Thursday, 31 January 2008
The Mousetrap Of Cockiness
By Lia of the Yum Yum Café blog
Years and years ago, I used to collect stories of embarrassment and mortification from friends and family. Over a decade or two, I collected these pearls of narration. I thought I might write down some of these stories, names and places changed of course, and share them with you.
Jared just finished taking his final law exams. He and all the other hundreds, or is it thousands, of graduating law students are scrambling desperately to find jobs. Months go by after graduation and no one seems to be getting any good job offers. Well, that is, none other than those with connections (e.g. daddy is a partner at a well-known practice) are working. Some of the brightest, cockiest, most ambitious graduates knuckled down under the pressures to pay off their school loans and took on boring government positions.
Jared gets an interview for a junior position at one of the most dynamic law practices in Toronto. The four young (mid-forties) partners are practicing criminal law and they’ve been fishing in one sensational case after the other. Not a week goes by without one of their clients’ cases hitting front-page news. These guys are mavericks and the cases they get are as tricky to handle as drawing a straight line through an Escher drawing. And here, Jared lands an interview to work for them. He’s the envy of his graduating class.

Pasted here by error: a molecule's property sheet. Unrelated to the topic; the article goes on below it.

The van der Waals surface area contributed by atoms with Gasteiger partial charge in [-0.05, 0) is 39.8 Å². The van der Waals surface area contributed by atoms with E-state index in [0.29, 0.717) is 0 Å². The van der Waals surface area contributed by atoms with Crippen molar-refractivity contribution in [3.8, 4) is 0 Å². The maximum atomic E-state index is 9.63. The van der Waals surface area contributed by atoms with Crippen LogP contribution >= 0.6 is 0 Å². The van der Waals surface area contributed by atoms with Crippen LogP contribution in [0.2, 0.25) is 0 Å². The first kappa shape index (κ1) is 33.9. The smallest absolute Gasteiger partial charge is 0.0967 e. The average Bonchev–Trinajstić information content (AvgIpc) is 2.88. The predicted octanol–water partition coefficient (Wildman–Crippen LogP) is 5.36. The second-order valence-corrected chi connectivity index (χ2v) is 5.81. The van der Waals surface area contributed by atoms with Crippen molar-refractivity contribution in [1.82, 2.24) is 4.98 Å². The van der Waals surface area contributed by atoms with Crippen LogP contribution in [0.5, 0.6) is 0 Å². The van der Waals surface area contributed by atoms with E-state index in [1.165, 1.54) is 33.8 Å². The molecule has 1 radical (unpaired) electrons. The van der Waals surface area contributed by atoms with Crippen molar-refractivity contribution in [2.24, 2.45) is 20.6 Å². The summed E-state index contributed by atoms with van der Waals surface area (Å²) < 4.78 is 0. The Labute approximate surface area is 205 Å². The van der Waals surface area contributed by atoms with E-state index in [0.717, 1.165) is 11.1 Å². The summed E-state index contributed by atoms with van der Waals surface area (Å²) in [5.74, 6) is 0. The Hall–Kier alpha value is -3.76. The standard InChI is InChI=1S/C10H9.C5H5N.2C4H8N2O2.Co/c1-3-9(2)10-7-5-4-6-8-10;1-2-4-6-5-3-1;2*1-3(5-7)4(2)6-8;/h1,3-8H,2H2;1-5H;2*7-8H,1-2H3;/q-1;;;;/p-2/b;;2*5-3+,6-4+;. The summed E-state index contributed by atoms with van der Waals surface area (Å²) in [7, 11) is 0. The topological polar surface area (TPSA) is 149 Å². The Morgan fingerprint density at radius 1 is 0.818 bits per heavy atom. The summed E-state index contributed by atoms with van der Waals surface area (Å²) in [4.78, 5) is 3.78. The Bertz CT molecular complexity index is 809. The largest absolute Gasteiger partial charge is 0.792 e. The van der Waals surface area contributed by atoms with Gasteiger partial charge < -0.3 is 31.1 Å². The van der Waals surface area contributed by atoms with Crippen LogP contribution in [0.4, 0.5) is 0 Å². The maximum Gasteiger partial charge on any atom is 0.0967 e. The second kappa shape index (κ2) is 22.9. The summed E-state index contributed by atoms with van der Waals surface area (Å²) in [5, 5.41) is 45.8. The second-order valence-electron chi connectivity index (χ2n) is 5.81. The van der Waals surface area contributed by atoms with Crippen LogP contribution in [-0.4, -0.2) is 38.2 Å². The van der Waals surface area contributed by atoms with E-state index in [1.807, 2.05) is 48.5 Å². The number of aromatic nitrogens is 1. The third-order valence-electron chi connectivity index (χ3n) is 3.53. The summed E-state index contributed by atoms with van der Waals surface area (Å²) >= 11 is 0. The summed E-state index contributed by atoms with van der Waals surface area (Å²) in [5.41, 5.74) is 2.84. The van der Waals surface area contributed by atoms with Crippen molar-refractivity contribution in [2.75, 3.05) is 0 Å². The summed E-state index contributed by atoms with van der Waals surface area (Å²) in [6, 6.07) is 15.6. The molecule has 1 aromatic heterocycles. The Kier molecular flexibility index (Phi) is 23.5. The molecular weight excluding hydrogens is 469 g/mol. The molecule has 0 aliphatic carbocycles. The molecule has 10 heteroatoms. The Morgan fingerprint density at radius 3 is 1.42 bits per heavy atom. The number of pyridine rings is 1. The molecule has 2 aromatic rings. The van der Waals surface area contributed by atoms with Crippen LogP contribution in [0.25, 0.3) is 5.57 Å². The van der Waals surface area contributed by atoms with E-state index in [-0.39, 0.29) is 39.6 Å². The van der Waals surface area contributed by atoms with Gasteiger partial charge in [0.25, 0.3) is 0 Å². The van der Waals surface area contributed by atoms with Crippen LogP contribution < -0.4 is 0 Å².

And the interview goes like a dream. Intelligent questions, even more intelligent answers, wit, irony, quick repartee back and forth between the partner who is giving the interview and Jared. The job is in Jared’s back pocket. He’s already envisioning what type of car he’ll drive, what condominium he’ll buy, where he will spend his next vacation.
Finally, the partner winds down the interview by asking Jared where he sees himself in twenty years time. Jared replies, “Opening a small shoelace factory on some South Sea island and watching the sun set every evening”. All the animation drains out of the interviewer’s face and with a cold stone expression, he replies, “Wouldn’t we all? Wouldn’t we f***ing all.”
And with that, the interview is over. The job opportunity lost. What Jared forgot in his cockiness was that the person sitting across from him at the interview, the partner of the law firm he dreamed of working for, was himself (Jared) in twenty years time. Someone who works eighty-hour weeks, never goes on vacation, hustles like a shark to get the best cases, has already been divorced twice, is childless, and has more money than he knows what to do with, but no friends that he can trust implicitly.